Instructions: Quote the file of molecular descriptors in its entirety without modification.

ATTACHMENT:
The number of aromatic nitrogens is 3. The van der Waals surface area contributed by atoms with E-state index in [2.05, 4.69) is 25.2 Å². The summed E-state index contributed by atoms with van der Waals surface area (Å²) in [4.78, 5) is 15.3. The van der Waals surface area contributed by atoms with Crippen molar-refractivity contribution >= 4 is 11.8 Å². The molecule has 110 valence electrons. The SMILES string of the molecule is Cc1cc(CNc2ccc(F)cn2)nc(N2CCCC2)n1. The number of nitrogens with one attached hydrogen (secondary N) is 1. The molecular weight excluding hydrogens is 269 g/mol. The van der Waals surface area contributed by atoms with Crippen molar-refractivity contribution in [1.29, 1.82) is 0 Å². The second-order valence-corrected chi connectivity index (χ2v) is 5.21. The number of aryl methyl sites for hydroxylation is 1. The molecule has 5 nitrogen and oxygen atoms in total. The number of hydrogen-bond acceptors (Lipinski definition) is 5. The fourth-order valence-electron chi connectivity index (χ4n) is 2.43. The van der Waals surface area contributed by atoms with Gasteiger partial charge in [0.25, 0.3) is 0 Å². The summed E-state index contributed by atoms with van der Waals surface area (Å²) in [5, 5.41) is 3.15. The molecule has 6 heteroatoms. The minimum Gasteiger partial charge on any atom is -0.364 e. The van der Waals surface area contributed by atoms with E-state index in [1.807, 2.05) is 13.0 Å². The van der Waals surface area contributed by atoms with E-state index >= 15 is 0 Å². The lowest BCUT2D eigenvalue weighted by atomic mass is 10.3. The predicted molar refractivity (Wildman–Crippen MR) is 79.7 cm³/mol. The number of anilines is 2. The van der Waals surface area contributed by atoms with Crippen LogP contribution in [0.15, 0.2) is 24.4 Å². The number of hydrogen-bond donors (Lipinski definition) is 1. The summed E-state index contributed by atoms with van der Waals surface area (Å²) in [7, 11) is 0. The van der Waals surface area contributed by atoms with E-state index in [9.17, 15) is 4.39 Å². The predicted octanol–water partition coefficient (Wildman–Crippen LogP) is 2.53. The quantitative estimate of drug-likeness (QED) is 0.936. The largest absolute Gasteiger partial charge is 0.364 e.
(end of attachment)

The number of aromatic nitrogens is 3. The van der Waals surface area contributed by atoms with E-state index in [2.05, 4.69) is 25.2 Å². The summed E-state index contributed by atoms with van der Waals surface area (Å²) in [4.78, 5) is 15.3. The van der Waals surface area contributed by atoms with Crippen molar-refractivity contribution >= 4 is 11.8 Å². The molecule has 110 valence electrons. The SMILES string of the molecule is Cc1cc(CNc2ccc(F)cn2)nc(N2CCCC2)n1. The number of nitrogens with one attached hydrogen (secondary N) is 1. The molecular weight excluding hydrogens is 269 g/mol. The van der Waals surface area contributed by atoms with Crippen molar-refractivity contribution in [1.29, 1.82) is 0 Å². The second-order valence-corrected chi connectivity index (χ2v) is 5.21. The number of aryl methyl sites for hydroxylation is 1. The molecule has 5 nitrogen and oxygen atoms in total. The number of hydrogen-bond acceptors (Lipinski definition) is 5. The fourth-order valence-electron chi connectivity index (χ4n) is 2.43. The van der Waals surface area contributed by atoms with Gasteiger partial charge in [0.25, 0.3) is 0 Å². The summed E-state index contributed by atoms with van der Waals surface area (Å²) in [5, 5.41) is 3.15. The molecule has 6 heteroatoms. The minimum Gasteiger partial charge on any atom is -0.364 e. The van der Waals surface area contributed by atoms with E-state index in [1.807, 2.05) is 13.0 Å². The van der Waals surface area contributed by atoms with E-state index >= 15 is 0 Å². The lowest BCUT2D eigenvalue weighted by atomic mass is 10.3. The predicted molar refractivity (Wildman–Crippen MR) is 79.7 cm³/mol. The number of anilines is 2. The van der Waals surface area contributed by atoms with Crippen LogP contribution in [0.15, 0.2) is 24.4 Å². The number of hydrogen-bond donors (Lipinski definition) is 1. The summed E-state index contributed by atoms with van der Waals surface area (Å²) in [7, 11) is 0. The van der Waals surface area contributed by atoms with E-state index in [9.17, 15) is 4.39 Å². The predicted octanol–water partition coefficient (Wildman–Crippen LogP) is 2.53. The quantitative estimate of drug-likeness (QED) is 0.936. The largest absolute Gasteiger partial charge is 0.364 e.